One thing we have learned, David, is the longer the debate and the more people learn about Medicare, the more likely they are to be on our side, the more facts they get, the more information they have, not only that Obama took $716 billion and diverted it over 10 years away from Medicare, but (inaudible) one time since Medicare came into being in 1965 that spending actually went down.
Only one time. It only went down a fraction. It was under Bill Clinton. So it wasn't under the -- a Republican president. People know that Medicare -- Barack Obama has told us. It's unsustainable in its current form. And something's going to be done. This debate is going to be about what. But the longer the debate goes on, the better it is for us.
JUDY WOODRUFF: Coming out of this convention, Governor Barbour, what is going to be Mitt Romney's challenge? I mean, nobody thinks he's going to coast to the election. I know you're confident he's going to win. But what is it that he's going to have to do coming out of this convention?
HALEY BARBOUR: It's going to be a close, tough election. There are going to be about a dozen states that are going to be very close. It could go one way or the other. He's got to keep -- he's got to keep people's focus on Romney, what he will do to solve our problems. And then the rest of us have to keep attention on Obama, what he's done to make our problems worse.
GWEN IFILL: Except it sounds like if what Mark -- what your answer to Mark's question was that this has -- the whole thing has to be about President Obama. And that as long as it's a choice between President Obama and Gov. Romney, that President Obama has an upper hand. But if it's all about a referendum on President Obama, no?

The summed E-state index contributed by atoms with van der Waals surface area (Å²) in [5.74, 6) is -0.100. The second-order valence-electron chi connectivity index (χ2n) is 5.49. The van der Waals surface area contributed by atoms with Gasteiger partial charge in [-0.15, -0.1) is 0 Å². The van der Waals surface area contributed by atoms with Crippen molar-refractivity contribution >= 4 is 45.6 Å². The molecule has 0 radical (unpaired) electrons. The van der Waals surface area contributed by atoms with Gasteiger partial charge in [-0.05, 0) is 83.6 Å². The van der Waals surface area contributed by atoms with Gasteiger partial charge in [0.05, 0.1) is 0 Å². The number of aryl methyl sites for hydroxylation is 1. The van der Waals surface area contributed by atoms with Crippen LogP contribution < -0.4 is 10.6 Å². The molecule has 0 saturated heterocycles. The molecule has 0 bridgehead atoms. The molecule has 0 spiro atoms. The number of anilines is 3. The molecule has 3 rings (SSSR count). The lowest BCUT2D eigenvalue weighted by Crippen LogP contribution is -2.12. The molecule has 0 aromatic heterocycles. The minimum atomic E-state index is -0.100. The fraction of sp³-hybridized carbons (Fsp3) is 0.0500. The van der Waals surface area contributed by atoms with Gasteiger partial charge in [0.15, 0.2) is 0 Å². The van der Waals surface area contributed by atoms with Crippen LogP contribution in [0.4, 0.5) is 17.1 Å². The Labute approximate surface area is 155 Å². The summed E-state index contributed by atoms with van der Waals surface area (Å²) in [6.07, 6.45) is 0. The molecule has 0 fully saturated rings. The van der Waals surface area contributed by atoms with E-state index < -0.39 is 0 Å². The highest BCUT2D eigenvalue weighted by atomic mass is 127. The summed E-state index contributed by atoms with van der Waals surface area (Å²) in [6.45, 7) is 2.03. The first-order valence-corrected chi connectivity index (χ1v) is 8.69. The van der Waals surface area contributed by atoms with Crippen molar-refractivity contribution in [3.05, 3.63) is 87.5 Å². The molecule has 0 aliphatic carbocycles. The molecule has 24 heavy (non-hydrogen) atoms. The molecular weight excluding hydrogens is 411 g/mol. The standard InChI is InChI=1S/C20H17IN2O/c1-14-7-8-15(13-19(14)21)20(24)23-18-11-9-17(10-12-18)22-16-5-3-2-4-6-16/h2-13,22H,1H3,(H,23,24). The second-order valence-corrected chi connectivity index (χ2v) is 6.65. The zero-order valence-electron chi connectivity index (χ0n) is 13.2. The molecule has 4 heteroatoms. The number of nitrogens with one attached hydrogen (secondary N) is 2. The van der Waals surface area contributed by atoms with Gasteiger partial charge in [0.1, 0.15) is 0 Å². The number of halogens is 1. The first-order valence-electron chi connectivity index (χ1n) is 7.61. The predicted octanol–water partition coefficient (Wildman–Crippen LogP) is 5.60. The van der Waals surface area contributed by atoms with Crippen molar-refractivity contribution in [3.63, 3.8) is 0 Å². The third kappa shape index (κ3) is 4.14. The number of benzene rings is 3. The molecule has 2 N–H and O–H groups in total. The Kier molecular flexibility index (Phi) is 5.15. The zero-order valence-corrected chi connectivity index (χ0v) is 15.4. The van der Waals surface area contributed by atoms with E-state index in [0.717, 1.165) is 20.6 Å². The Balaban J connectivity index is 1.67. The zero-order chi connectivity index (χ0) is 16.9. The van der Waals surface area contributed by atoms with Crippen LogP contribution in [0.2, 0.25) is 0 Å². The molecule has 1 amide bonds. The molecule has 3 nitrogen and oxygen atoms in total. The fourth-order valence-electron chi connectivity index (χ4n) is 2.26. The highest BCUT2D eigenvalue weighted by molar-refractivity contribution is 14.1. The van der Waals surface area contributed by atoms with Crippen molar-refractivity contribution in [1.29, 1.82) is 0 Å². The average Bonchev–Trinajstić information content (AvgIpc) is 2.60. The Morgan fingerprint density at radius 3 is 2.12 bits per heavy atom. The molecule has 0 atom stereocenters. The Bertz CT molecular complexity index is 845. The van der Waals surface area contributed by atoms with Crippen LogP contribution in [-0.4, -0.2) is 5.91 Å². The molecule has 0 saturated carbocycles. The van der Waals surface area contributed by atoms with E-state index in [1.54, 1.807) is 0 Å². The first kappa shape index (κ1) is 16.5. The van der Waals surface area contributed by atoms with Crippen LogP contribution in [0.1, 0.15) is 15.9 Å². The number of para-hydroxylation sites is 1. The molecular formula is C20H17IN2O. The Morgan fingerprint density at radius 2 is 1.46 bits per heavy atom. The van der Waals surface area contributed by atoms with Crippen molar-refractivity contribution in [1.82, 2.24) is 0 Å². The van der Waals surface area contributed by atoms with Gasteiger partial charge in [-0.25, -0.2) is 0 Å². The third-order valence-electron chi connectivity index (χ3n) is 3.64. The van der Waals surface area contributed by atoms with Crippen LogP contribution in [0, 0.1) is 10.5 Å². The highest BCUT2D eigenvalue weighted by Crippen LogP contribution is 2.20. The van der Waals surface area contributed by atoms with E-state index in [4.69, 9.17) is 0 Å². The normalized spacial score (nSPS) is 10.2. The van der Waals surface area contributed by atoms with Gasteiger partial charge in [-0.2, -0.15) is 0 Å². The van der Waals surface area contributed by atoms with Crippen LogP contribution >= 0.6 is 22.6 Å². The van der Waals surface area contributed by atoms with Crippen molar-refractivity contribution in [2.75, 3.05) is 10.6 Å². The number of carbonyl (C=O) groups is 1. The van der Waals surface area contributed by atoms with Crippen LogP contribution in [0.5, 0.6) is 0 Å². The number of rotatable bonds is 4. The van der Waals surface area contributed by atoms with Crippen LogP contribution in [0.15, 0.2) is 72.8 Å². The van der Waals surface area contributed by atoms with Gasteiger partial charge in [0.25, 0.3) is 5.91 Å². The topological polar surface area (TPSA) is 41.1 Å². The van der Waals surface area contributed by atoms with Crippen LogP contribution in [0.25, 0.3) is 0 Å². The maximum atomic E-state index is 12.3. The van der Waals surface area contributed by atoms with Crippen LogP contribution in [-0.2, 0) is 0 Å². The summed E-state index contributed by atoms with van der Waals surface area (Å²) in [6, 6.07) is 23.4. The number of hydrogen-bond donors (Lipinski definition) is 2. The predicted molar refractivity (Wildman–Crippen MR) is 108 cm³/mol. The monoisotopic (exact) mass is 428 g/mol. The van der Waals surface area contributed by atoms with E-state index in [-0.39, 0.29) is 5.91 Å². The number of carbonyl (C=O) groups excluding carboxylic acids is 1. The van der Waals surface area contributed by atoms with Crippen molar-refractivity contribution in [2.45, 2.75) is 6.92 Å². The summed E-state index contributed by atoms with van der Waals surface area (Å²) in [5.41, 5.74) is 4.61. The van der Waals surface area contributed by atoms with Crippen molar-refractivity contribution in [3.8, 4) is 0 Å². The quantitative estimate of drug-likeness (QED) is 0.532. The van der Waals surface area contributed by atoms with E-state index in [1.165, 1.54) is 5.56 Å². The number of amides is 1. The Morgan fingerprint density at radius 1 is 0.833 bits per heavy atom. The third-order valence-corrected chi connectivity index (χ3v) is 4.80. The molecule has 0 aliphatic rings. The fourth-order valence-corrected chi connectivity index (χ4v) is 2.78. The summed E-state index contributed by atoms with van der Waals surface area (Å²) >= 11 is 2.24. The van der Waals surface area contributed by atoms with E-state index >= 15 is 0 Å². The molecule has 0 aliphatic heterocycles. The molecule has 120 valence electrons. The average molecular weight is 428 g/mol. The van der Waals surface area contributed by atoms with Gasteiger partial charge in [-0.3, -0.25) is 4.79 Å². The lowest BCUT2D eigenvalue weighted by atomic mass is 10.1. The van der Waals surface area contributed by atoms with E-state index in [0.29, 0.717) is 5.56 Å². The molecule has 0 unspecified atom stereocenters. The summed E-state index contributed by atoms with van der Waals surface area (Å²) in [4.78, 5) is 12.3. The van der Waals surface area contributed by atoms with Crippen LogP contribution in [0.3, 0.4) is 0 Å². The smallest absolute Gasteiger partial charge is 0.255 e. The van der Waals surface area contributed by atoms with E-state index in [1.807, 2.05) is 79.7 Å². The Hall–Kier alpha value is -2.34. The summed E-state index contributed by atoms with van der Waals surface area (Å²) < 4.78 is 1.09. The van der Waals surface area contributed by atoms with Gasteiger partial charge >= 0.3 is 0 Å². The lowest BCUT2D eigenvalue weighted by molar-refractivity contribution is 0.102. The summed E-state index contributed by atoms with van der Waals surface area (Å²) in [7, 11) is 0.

HALEY BARBOUR: If I said that --
GWEN IFILL: That's not --
HALEY BARBOUR: -- it's not what I meant. I don't think I said it. But what I said is if it's about Obama's record, he doesn't have a chance. Romney's got to make -- so Obama's going to try to make it about -- Romney's going to try to make it about -- I mean, Obama's going to try to make it about Romney as a bad person.
Romney's going to make it as Romney, the guy who can solve the problems facing the country that have gotten worse under Obama because of Obama's policy. And so, yes, Romney is going to be selling, here is the alternative that I propose. But it is proposing, is it all turning to a failed group of policies that have made the country worse, not better.
GWEN IFILL: But it sounds like you're saying that the -- a lot of this, the attack on Obama needs to come from others in this campaign and not so much from Governor Romney himself.
HALEY BARBOUR: The challenger's just not as well-known. You know, the president in your living room every day. The challenger's not as well -- he needs to focus his time on letting people see more and more and more and more of Mitt Romney, because they like what they see, the more -- the more they see. But there's got to be in this always -- a reelection campaign is always a referendum on the president's record.
GWEN IFILL: Governor, you're many things, including a political strategist. Is there going to be a bounce out of this convention?
HALEY BARBOUR: I don't think there will be much of one, because --
GWEN IFILL: Why not?
HALEY BARBOUR: -- well, because we put the conventions back to back. Used to be, be three weeks or a month and boom, boom, boom, you know, we'd go on a five-day road trip and it would be a big deal.
But now that they've put them back to back, I think that day's pretty well gone. I think it'll be three weeks after the Democrat convention before we really kind of see how we are starting out the general election campaign, which of course started this week here.
JUDY WOODRUFF: In your home, in the South, has been solidly -- almost solidly Republican for a long time.
Is Romney -- Gov. Romney going to just take that for granted and (inaudible) doesn't really have to do any campaigning in --